First came an education at Cal Poly’s school of architecture.
Then a stint in the mid-1980s in New York with Philip Johnson – at the height of Postmodernism’s brief and classical heyday.
Next up: Sleek modernism in the San Francisco offices of Skidmore Owings & Merrill.
“I had a kind of schizophrenic approach to both classical and modern architecture,” says architect Ken Linsteadt.
Through it all, he was drawing by hand. After all, that’s what pulled him into the profession from the time he was in high school.
“In Philip Johnson’s office, they had me doing presentation drawings, and one guy wanted me to use CAD in 1985,” he says. “I found that on the computer I couldn’t design, so I had to spend time doing it all by hand.”
He started his San Francisco practice in 1998, focusing primarily on classical design, some from the ground up and some renovations – gutting the interiors and saving the exteriors. About 30 percent of his new designs are modern.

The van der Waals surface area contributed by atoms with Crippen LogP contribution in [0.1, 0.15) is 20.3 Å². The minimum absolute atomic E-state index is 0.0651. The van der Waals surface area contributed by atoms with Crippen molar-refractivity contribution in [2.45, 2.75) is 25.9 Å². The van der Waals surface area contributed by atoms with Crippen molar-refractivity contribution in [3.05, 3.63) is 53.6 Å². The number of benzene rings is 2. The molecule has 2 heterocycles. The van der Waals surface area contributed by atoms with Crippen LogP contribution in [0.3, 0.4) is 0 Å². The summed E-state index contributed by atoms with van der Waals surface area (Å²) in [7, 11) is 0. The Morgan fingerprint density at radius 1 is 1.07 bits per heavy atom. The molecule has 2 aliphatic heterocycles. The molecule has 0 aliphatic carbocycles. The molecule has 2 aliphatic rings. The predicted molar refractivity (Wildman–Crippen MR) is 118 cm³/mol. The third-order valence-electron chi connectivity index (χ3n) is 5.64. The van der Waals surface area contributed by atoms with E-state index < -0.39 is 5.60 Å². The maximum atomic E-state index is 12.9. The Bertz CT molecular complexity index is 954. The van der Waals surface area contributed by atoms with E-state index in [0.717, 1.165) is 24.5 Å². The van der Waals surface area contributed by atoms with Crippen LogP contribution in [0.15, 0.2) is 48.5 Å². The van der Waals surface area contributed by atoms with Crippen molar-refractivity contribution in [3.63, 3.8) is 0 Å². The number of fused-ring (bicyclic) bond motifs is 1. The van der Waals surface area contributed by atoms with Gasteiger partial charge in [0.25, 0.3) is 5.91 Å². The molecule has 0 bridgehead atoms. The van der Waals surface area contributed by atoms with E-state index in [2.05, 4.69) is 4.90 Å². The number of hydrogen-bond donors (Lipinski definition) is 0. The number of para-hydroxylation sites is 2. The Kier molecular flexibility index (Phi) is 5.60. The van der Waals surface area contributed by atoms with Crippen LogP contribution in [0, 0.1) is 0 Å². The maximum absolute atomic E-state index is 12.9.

But it’s all about connecting indoors to out. “We want to grab the light and the views and connect physically and visually to the outdoors,” he says. “We try to create beautiful spaces and a procession through the house – to create a poetic feel about how you move through the house, with a bunch of intuitive spaces.”
And location is the primary driver. “I go to the site and spend half a day there,” he says. “Sometimes there’s good energy and sometimes bad, and I find it all – where the prevailing winds and where the views are. When I’m out there in nature I like to feel the space.”
That’s followed by drawing – informally, then in a more disciplined way. “I sketch first – always. I can’t do it any other way,” he says. “It’s the typical way I present – the elevations and plan are the ones I present to clients.”
Classical or modern, sketching carries the day.
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